Reactions poured in from Tennessee Gov. Bill Lee’s first State of the State and budget address, which was delivered Monday night.
The responses included statements by three Republican Senate leaders.
Lt. Gov. and Sen. Randy McNally (R-TN-05) said:
“In his first State of the State address, Bill Lee rightly pointed out the successes of the past while charting a new course for the future. His words tonight lived up to the promise of his campaign. Governor Lee laid out a clear, coherent and conservative message which will resonate across all three grand divisions. I appreciated his emphasis on fiscal responsibility noting the importance of keeping debt low, our savings account balance high and our budget balanced. He is committed not just to growing our prosperity but sharing it with those portions of our state most in need. I am committed to working with him to expand educational opportunity, redouble our efforts on mental health and reform our approach to criminal justice. Together with Speaker Casada and the State House, we will help Tennessee lead the nation.”
Senate Majority Leader Sen. Jack Johnson (R-TN-23) said: “I am glad to see Governor Lee’s budget reflects conservative budgeting and adds a record deposit to the rainy day fund, while also following through with campaign promises to focus on vocational education, criminal justice reform, and rural economic development. Now the Senate will begin budget hearings to thoroughly review the proposed budget. We look forward to working with the Lee administration during this review process to pass a robust budget that works for all Tennesseans.”
Republican Caucus Chairman Sen. Ken Yager (R-TN-12) said: “Governor Lee’s budget keeps his promise to rural Tennesseans. His proposal includes needed support for critical rural initiatives such as expanding broadband, helping our rural hospitals and providing additional tools to fight the opioid epidemic.”
A leading teacher representative also shared his thoughts on the implications for Tennessee education.
JC Bowman, executive director of the Professional Educators of Tennessee, issued a statement, which is available here in its entirety. His reaction included:
Governor Bill Lee gave his first state of the state speech on Monday, March 4, 2019, from our state Capitol in Nashville, Tennessee. A highly anticipated address, it focused heavily on education issues including career and technical education initiatives, increased funding for school safety programs, and expansion of various school choice initiatives.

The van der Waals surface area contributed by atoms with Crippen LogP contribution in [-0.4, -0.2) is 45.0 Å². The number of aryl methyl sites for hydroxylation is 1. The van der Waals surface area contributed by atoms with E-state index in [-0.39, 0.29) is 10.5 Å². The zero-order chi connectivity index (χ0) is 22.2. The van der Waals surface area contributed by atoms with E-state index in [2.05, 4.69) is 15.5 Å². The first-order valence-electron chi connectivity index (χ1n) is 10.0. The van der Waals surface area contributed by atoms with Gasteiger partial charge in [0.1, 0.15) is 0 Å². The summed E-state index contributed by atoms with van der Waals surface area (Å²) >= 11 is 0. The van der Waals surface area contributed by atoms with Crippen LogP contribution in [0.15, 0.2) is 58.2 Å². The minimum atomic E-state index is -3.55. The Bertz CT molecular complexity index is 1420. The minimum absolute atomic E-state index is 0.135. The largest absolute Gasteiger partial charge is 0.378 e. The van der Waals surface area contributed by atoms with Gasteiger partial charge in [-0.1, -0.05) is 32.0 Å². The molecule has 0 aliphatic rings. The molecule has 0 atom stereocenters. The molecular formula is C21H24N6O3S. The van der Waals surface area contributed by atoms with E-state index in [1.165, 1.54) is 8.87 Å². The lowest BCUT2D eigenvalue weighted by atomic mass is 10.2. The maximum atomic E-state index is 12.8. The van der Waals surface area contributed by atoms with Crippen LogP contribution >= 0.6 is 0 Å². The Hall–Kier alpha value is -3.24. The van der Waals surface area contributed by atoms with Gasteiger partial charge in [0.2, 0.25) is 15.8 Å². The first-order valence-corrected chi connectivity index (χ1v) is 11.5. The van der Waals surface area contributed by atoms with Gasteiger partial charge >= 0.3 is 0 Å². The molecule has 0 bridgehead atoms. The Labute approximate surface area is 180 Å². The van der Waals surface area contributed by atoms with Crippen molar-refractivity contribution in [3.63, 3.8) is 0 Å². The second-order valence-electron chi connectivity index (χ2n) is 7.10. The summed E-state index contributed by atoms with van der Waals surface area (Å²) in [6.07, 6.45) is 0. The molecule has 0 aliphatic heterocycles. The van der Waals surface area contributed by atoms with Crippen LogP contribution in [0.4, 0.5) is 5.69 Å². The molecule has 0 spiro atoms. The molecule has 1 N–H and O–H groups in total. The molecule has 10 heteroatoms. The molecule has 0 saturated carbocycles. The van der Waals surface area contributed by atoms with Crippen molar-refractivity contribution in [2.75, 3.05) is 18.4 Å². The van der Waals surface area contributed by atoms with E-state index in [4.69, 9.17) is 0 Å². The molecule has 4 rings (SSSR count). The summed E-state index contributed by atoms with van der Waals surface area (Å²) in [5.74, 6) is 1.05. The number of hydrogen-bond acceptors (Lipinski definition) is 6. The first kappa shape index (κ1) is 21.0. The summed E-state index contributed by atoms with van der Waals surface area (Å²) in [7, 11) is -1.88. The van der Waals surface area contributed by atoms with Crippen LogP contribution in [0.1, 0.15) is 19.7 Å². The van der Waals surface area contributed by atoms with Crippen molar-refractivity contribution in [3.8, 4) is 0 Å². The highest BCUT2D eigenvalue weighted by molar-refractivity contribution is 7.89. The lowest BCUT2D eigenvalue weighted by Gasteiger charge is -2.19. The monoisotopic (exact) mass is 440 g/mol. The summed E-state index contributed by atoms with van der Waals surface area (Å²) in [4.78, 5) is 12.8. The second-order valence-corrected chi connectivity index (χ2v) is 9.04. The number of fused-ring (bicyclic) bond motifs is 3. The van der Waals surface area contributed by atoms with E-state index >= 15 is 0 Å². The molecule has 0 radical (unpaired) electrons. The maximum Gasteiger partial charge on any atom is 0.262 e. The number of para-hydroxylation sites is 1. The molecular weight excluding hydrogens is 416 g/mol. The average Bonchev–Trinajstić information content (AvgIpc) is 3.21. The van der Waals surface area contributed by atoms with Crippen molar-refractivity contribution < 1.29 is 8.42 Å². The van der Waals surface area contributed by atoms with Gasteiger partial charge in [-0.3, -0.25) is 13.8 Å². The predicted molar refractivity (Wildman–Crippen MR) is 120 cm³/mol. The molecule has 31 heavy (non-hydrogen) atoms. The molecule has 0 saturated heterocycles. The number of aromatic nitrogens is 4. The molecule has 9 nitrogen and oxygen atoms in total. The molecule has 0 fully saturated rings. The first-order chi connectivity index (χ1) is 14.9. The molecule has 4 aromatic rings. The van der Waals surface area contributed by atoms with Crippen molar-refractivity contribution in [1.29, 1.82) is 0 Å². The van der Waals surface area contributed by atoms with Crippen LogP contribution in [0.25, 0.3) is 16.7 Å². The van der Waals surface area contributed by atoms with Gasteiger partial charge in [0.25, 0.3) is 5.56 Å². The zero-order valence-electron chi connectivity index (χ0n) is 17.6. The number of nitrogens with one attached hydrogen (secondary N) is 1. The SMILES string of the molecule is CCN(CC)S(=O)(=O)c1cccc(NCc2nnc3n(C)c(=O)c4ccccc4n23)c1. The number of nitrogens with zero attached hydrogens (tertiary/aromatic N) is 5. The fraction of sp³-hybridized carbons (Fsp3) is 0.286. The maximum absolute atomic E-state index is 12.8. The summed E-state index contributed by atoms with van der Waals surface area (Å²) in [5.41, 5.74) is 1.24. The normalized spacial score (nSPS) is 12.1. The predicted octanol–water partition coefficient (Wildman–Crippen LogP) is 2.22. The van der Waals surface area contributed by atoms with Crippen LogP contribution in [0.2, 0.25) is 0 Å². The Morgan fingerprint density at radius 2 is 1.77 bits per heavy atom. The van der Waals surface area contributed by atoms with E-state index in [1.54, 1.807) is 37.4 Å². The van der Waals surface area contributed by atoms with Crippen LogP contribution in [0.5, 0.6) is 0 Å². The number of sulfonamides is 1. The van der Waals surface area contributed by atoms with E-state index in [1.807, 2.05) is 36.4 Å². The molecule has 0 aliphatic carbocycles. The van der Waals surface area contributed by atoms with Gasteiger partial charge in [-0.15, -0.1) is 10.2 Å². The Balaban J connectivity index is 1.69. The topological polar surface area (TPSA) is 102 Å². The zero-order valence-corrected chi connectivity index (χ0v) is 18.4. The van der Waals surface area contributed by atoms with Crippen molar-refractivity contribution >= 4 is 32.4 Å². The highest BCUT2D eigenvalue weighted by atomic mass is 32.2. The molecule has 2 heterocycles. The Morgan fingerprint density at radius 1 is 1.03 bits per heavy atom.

Since the beginning of his campaign, one of Governor Lee’s biggest priorities has been workforce development through expanding and strengthening career and technical education programs. As expected, he spoke more in-depth about his proposed Governor’s Investment in Vocational Education Initiative (GIVE) and how it fits into his administration’s proposed budget. Governor Lee sees this as an opportunity to help students develop the practical skills that help them perform in project-based environments, learn to work with others, and grow the discipline needed for success in a competitive workplace. It facilitates new partnerships between industry and our schools, and a more concrete connection between labor and education, which is a direction that the federal government has taken the past few years. The state will also expand and improve offerings in STEM, and CTE is a major priority. We applaud those investments in education.
There was much to like in Governor Lee’s State of the State. The debate over ESAs will likely be the most contentious and draw the most debate. A fully funded Basic Education Program (BEP), recommending $71 million and a 2.5% pay raise for teachers is much needed. We had hoped he would address other issues like school finance and discuss the possibilities of a school funding formula to reflect changing 21st century needs. However, in general, we think most Tennesseans will react positively to the speech by Governor Lee. Those on the right will certainly love the attention to civics and character formation, as well as on curriculum in which he pledged to “root out” the influence of Common Core in our state. Those on the left will like increased funding for school safety programs going to SROs. He laid out a fairly ambitious agenda; it is now the Tennessee General Assembly’s turn to vote their opinion.
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Jason M. Reynolds has more than 20 years’ experience as a journalist at outlets of all sizes.